“There are cracks in the historic building, since it does not have a foundation and, underneath, in what corresponds to the remains of the pre-Hispanic building, it seems that there are areas with small cavities,” added Argote.

Header Image Credit : Shutterstock

Sources : INAH

This content was originally published on www.heritagedaily.com – © 2023 – HeritageDaily

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Archaeology

Discovery of a Romanesque religious structure rewrites history of Frauenchiemsee

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Archaeologists from the Bavarian State Office for Monument Preservation have announced the discovery of a Romanesque religious structure on the island of Frauenchiemsee, the second largest of the three islands in Chiemsee, Germany.

According to the researchers, the structure holds important religious significance, suggesting it might have been erected to venerate Blessed Irmgard (also known as Irmengard), the daughter of King Louis the German and the great-granddaughter of Charlemagne.

During the mid-9th century, Irmgard was appointed the first abbess of Frauenwörth Abbey, who restored the decaying premises and founded a Benedictine convent for nuns. Because of her royal ancestry, she had the right to wear a thin golden hoop resembling a crown, often depicted on paintings and frescoes with her image.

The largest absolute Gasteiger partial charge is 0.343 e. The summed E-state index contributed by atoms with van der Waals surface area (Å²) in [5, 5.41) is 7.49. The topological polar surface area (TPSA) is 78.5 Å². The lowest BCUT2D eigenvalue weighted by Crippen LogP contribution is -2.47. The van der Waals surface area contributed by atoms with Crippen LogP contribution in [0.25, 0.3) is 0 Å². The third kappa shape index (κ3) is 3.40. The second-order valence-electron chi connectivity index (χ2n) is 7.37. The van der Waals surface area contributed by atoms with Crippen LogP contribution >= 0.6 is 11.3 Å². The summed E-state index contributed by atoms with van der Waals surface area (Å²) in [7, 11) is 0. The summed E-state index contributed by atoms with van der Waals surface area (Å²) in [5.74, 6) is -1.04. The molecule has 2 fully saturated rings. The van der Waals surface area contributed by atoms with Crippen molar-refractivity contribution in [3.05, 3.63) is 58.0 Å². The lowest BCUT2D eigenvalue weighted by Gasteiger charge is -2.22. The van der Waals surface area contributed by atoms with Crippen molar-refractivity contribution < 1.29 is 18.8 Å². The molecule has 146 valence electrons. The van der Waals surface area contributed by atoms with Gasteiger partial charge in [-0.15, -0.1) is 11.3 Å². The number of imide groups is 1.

Following her death in 866, Irmgard was venerated and her head reliquary was translated to Seeon Abbey in 1004. She was officially beatified in 1929 by Pope Pius XI, and a celebratory ceremony in 2003 saw her relics reunified.

A recent geophysical study to locate the demolished remains of the Church of Saint Martin has revealed the imprint of a Romanesque structure completely absent from all historical text and contemporary maps.

Image Credit : Bavarian State Office for Monument Preservation

The structure is buried at a depth of 1 metre and measures 19 metres in diameter. The GPR results reveal the floor plan of an octagonal central building with an ambulatory formed by eight supports and four arrange in a cross shape.

Mathias Pfeil of the Bavarian State Office for Monument Preservation notes that religious structures with pre-Romanesque or Romanesque architecture, particularly those with sacral significance, are exceedingly uncommon north of the Alps. Such edifices are often perceived as imitations of the Church of the Holy Sepulchre in Jerusalem.

According to the researchers, the structure was likely built during the construction of the new monastery and Romanesque abbey church (of which the gatehouse and bell tower survive to this day) to venerate Irmgard as a destination for pilgrims

Header Image Credit : Bavarian State Office for Monument Preservation

Sources : Bavarian State Office for Monument Preservation

This content was originally published on www.heritagedaily.com – © 2023 – HeritageDaily